It is great, but it’s also another bureaucratic level. The HR system is pretty hard to use and has a lot of steps, and this is another step.Cecilie Ostenfeld, Academic Officer, Department of Digitalization
Now she is more positive about the tool.
“I like the learning behind it. When it highlights a word, I understand why and it also lets me know why or who it would discourage. If you take the time and read that, it’s knowledge broadening.”
However, it does require a relatively deep linguistic knowledge to not misstep when replacing terms with synonyms. And, she hopes it will be integrated when CBS rolls out a new HR system in the fall.
“It is great, but it’s also another bureaucratic level. The HR system is pretty hard to use and has a lot of steps, and this is another step.”
More qualified applicants
Changing job ads is only one part of improving diversity at CBS: “There is no silver bullet,” Sofie Gottlieb says. But she thinks this is an important first step towards a more diverse workforce at CBS.
“If we don’t attract people to apply, we don’t even get a chance to meet them. That’s the salience of the job advertisement. It’s so early in the process.”
At Danske Bank, Sofie Gottlieb saw how the number of qualified female applicants increased by 81% when the tool was applied in a department that had difficulty attracting women candidates. But, the number of qualified male applicants also went up by 39%.
“There were more qualified applicants in total. So, when we are inclusive on a broader scale, we see more qualified male applicants too. Even if we’re just measuring gender, we can see an effect. And we can guess that has to do with being inclusive on a broader scale.”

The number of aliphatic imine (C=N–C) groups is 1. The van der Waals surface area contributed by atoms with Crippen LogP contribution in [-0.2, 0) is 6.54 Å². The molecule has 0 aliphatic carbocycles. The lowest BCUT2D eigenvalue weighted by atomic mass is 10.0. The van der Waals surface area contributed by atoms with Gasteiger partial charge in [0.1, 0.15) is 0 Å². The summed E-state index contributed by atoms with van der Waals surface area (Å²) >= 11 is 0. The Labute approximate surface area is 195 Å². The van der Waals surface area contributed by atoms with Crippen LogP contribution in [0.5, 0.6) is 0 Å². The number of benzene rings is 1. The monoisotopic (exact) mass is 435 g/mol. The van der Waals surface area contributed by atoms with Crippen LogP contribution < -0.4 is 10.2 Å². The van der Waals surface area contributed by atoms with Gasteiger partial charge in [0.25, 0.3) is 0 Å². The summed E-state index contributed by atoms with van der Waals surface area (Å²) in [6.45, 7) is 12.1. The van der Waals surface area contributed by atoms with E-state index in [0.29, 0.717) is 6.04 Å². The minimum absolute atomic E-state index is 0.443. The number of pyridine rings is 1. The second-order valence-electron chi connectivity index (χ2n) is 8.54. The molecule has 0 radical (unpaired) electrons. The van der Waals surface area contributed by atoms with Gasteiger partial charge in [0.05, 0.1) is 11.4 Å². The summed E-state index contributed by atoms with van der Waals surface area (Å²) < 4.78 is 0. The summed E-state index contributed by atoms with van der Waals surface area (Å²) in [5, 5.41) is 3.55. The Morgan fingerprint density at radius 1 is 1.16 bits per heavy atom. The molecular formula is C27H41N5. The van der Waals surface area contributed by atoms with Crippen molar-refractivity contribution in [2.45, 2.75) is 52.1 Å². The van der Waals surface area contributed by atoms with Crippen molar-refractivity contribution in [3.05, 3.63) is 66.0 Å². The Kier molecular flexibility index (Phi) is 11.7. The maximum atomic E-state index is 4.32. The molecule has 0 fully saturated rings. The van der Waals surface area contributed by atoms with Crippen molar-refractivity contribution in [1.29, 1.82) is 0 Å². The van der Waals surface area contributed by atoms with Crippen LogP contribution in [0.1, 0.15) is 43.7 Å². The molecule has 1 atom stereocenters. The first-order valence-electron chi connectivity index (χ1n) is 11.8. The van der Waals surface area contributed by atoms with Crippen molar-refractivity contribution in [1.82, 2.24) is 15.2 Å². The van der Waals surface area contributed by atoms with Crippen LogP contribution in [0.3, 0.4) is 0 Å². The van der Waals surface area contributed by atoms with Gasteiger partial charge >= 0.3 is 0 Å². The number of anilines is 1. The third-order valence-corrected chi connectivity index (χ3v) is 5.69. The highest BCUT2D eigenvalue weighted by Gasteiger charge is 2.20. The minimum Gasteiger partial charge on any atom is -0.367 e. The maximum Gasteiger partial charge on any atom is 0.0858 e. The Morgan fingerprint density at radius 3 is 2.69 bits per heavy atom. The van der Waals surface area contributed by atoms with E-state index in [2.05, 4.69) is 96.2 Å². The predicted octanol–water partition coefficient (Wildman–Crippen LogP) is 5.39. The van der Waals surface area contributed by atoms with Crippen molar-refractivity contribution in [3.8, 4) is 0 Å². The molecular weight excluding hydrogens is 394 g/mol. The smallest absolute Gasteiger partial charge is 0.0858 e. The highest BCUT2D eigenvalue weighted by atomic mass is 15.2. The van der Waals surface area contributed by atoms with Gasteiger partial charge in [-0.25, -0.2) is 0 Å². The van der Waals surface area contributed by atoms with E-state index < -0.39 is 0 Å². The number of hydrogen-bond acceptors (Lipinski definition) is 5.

Changing processes before mindsets
Some people think diversity and inclusion is about changing organisational culture, Sofie Gottlieb thinks making processes more inclusive comes first.
“A lot of people start working with the culture and think they can change the structures and processes later on, because they perceive the organisation to not be ready. They think they need a mindset shift first. My experience is the opposite. You cannot really work with culture if you have structures that inhibit it. Or at least it can be difficult.”
One example is talent management, where many organisations have graduate programmes with an age cap in the mid-thirties.
“If you’re a talent, you’re below 35. That rests on a norm. That’s when you recently graduated. So, something that seems logical, neutral and normal is actually exclusive.”
One thing often discussed with regards to diversity and gender and recruitment is the bias of hiring panels. Are there any ongoing initiatives for the rest of the recruitment process?
“Nothing has been decided yet, except that we need to update and further develop our current equal opportunities policy. As well as including the guidelines for diversity, equity and inclusion in the recruitment process.
“Those are some of the discussions we will have over the next years. It’s not the next thing we’re doing, but it is in scope.”
What’s the next thing?
“The next thing around the corner is training. That’s in the action plan for gender diversity and leadership, but also in the Gender Equality Plan. For CBS, it’s really important to become more diverse, it’s one of our strategic goals. But hand in hand with diversity goes inclusion. And inclusion is, of course, everyone’s job.”
In the pipeline, are diversity and inclusion trainings and workshops, which will include parts dedicated to recruitment and selection.
At CBS, the priority and resources allocated to gender and diversity have grown in the last decade – Sofie Gottlieb sees her role, in which she is the first full-time employee, as a testament to that.